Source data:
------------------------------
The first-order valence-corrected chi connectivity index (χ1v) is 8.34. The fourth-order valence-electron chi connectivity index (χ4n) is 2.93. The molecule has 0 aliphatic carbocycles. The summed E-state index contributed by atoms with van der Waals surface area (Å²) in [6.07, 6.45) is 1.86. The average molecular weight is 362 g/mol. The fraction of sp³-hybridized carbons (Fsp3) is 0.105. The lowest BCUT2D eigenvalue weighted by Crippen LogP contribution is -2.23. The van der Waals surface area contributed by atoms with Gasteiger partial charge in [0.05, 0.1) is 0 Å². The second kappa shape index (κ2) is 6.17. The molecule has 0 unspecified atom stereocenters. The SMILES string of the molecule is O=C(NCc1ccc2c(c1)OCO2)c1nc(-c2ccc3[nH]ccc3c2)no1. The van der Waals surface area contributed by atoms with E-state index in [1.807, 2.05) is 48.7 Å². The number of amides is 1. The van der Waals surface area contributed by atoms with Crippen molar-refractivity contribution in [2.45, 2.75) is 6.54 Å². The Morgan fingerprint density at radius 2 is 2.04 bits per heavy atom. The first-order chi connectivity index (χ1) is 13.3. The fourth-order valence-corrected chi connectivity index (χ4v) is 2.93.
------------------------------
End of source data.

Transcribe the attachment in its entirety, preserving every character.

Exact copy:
The first-order valence-corrected chi connectivity index (χ1v) is 8.34. The fourth-order valence-electron chi connectivity index (χ4n) is 2.93. The molecule has 0 aliphatic carbocycles. The summed E-state index contributed by atoms with van der Waals surface area (Å²) in [6.07, 6.45) is 1.86. The average molecular weight is 362 g/mol. The fraction of sp³-hybridized carbons (Fsp3) is 0.105. The lowest BCUT2D eigenvalue weighted by Crippen LogP contribution is -2.23. The van der Waals surface area contributed by atoms with Gasteiger partial charge in [0.05, 0.1) is 0 Å². The second kappa shape index (κ2) is 6.17. The molecule has 0 unspecified atom stereocenters. The SMILES string of the molecule is O=C(NCc1ccc2c(c1)OCO2)c1nc(-c2ccc3[nH]ccc3c2)no1. The van der Waals surface area contributed by atoms with E-state index in [1.807, 2.05) is 48.7 Å². The number of amides is 1. The van der Waals surface area contributed by atoms with Crippen molar-refractivity contribution in [2.45, 2.75) is 6.54 Å². The Morgan fingerprint density at radius 2 is 2.04 bits per heavy atom. The first-order chi connectivity index (χ1) is 13.3. The fourth-order valence-corrected chi connectivity index (χ4v) is 2.93.